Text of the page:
In April, 2006 the government of Abu Dhabi launched the Masdar Initiative -- an economic development program devoted to sustainability that seeks to create the first zero emissions, zero waste city in the world. Construction on the project has just begun, but key aspects of the development remain unclear. How does the government plan to achieve zero emissions and zero waste? What other goals does the Initiative have for this site in Abu Dhabi? During today's OnPoint, Masdar Initiative CEO Sultan Al Jaber, discusses the various aspects of the plan. He explains how Masdar plans to team up with MIT to create a world-class institute for sustainable technology research. Sultan Al Jaber also discusses how this project will promote the enhanced recovery of oil.
Monica Trauzzi: Welcome to OnPoint. I'm Monica Trauzzi. Joining me today is Sultan Al Jaber, CEO of the Masdar Initiative in Abu Dhabi. Sultan, thanks for coming on the show.
Sultan Al Jaber: Thank you very much for inviting me.
Monica Trauzzi: For our viewers who may be hearing about Masdar for the first time today briefly explain what the initiative is and what the main goals of the project are.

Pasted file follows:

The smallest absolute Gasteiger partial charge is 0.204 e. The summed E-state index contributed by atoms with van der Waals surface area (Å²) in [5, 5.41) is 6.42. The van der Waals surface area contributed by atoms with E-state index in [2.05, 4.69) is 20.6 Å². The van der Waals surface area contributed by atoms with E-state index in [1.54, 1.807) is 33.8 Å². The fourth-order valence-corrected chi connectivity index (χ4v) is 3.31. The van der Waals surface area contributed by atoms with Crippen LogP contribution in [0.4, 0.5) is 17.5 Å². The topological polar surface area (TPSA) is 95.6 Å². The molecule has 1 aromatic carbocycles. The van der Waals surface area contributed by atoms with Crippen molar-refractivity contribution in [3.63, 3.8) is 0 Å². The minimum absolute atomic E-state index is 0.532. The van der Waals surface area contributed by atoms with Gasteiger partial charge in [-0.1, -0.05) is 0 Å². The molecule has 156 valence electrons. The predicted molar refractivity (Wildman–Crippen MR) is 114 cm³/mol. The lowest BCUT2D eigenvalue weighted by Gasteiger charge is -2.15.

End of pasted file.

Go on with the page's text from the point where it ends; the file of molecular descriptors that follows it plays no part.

Sultan Al Jaber: Absolutely. The Masdar Initiative is a very strategic initiative launched by the government of Abu Dhabi in April 2006. When this was launched in April 2006 it was launched as a new economic development program which would enable the government to establish a new economic sector entirely dedicated to alternative energy and sustainability. This new economic development program was named the Masdar Initiative, which means the source in Arabic. It's highly strategic. It aims to achieve four objectives. The first objective is to help to drive the economic diversification of the Abu Dhabi economy. And the second objective is to begin positioning Abu Dhabi as a technology developer, rather than Abu Dhabi being a technology consumer or a technology importer, which is largely the case today. The third objective is to maintain and hopefully expand Abu Dhabi's position in the global energy markets and especially in the post-fossil fuel era. And the fourth objective, which lies very high on the agenda of our senior leadership, is sustainable human development.
Monica Trauzzi: The project was initially funded entirely by the Abu Dhabi government and we're talking about a lot of money here. Why was it so important for the government to take on this project and to invest all this money?